Maculopathy, or macular degeneration, irreversibly impairs visual function, with a loss of central vision. Even the most severe cases do not lead to total blindness, but a spot (scotoma) forms at the point of fixation without affecting peripheral vision.
What is AMD?
Macular degeneration is a retinal disease in which the central part of the retina (called the “macula”) changes and decreases in function due to the progressive death of photoreceptor cells (cones).
The most common symptoms of AMD
The first symptoms accompanying the onset of age-related macular degeneration include image distortion (metamorphopsia) or black spots in the visual field and reduced colour contrast. This may be seen in different daily situations:
- while reading books, newspapers, or medicine leaflets you may miss letters or even whole words;
- when driving at dusk, you may experience glare when looking at car headlights, traffic lights, or street lights;
- when walking down the street at sunset, you may have difficulty perceiving objects and contrasts in shady areas;
- when you meet familiar people, you may have difficulty recognizing their faces.
What do people with AMD see?
The central blind area, called a scotoma, may be perceived as the absence of vision or a black spot in the visual field.
Central fixation is often compromised, requiring the use of peripheral vision with less detail and difficulty stabilizing the image.
The causes of AMD
Age-related macular degeneration (AMD or ARMD) is currently considered the leading cause of blindness in affluent countries and the third leading cause overall [WHO].
Environmental causes of maculopathy
Unhealthy lifestyles play an important role in the development of age-related macular degeneration. These include, in particular, an incorrect diet, alcohol abuse and smoking, sedentariness, and excessive exposure to solar radiation.
Genetic causes of maculopathy
Evidence of genetic predisposition to the disease has been found.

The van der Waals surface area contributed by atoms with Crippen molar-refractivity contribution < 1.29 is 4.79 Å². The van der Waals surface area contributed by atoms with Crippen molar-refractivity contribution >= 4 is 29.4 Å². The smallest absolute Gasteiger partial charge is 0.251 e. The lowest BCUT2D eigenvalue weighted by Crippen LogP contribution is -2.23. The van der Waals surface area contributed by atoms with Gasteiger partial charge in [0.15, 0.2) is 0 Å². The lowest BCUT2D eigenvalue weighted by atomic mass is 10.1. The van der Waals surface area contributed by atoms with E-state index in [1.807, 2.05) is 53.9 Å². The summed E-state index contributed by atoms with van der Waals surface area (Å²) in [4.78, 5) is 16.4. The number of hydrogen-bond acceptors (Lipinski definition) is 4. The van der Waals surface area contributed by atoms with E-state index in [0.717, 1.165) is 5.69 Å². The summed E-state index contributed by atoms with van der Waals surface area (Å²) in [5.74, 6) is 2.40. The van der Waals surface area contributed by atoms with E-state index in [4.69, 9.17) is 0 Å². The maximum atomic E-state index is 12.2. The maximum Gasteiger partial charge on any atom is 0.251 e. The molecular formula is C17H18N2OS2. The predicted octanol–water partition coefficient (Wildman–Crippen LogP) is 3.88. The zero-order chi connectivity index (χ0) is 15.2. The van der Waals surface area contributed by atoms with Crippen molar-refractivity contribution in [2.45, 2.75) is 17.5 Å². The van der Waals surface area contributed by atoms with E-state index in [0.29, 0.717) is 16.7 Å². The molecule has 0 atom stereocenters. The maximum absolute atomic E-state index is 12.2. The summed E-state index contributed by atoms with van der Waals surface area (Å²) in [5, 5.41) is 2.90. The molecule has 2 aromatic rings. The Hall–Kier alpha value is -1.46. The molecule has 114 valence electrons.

Demographic influence on maculopathy
There is a low incidence of AMD before age 55, but it grows significantly after age 75. It is therefore important to undergo periodic eye examinations and possible tests for a precise diagnosis after the age of 50.
Wet and dry AMD
Dry or atrophic maculopathy
Dry or atrophic maculopathy (85–90% of cases) is characterized by a progressive thinning of the central retina, which atrophies when it does not receive sufficient blood from the capillaries.
Wet or exudative maculopathy
Wet or exudative maculopathy (10–15% of cases) is the most severe and most rapidly evolving form. It is complicated by the formation of new, very fragile capillaries.
The impact of this form of maculopathy can be severely disabling psychologically and may severely restrict a person’s independence.
What treatments are available?
Early diagnosis of age-related macular degeneration is essential, so it is very important to be aware of any of the symptoms mentioned above.
In Europe, the wet form can be treated with intravitreal injections that block or slow the advancement of the disease. Photodynamic therapy using a special type of laser may also be used.
Adopting an active lifestyle, adequate protection from sunlight, and a proper diet rich in antioxidants can help slow and prevent the development of AMD.